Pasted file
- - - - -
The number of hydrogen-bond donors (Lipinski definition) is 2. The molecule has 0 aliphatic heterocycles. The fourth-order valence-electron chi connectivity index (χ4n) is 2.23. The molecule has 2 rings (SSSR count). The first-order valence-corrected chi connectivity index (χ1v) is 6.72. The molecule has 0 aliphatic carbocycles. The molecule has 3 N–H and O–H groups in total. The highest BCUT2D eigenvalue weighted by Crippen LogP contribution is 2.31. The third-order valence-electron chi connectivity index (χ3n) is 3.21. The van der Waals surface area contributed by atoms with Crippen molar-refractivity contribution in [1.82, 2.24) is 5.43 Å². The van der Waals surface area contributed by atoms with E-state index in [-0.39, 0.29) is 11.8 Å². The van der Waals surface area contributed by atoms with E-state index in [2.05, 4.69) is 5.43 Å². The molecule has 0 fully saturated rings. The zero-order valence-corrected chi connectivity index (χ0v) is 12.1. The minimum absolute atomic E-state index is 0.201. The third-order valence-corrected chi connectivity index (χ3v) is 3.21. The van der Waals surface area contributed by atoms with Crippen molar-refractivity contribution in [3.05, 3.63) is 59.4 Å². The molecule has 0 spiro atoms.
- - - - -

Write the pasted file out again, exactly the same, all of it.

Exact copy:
The number of hydrogen-bond donors (Lipinski definition) is 2. The molecule has 0 aliphatic heterocycles. The fourth-order valence-electron chi connectivity index (χ4n) is 2.23. The molecule has 2 rings (SSSR count). The first-order valence-corrected chi connectivity index (χ1v) is 6.72. The molecule has 0 aliphatic carbocycles. The molecule has 3 N–H and O–H groups in total. The highest BCUT2D eigenvalue weighted by Crippen LogP contribution is 2.31. The third-order valence-electron chi connectivity index (χ3n) is 3.21. The van der Waals surface area contributed by atoms with Crippen molar-refractivity contribution in [1.82, 2.24) is 5.43 Å². The van der Waals surface area contributed by atoms with E-state index in [-0.39, 0.29) is 11.8 Å². The van der Waals surface area contributed by atoms with E-state index in [2.05, 4.69) is 5.43 Å². The molecule has 0 fully saturated rings. The zero-order valence-corrected chi connectivity index (χ0v) is 12.1. The minimum absolute atomic E-state index is 0.201. The third-order valence-corrected chi connectivity index (χ3v) is 3.21. The van der Waals surface area contributed by atoms with Crippen molar-refractivity contribution in [3.05, 3.63) is 59.4 Å². The molecule has 0 spiro atoms.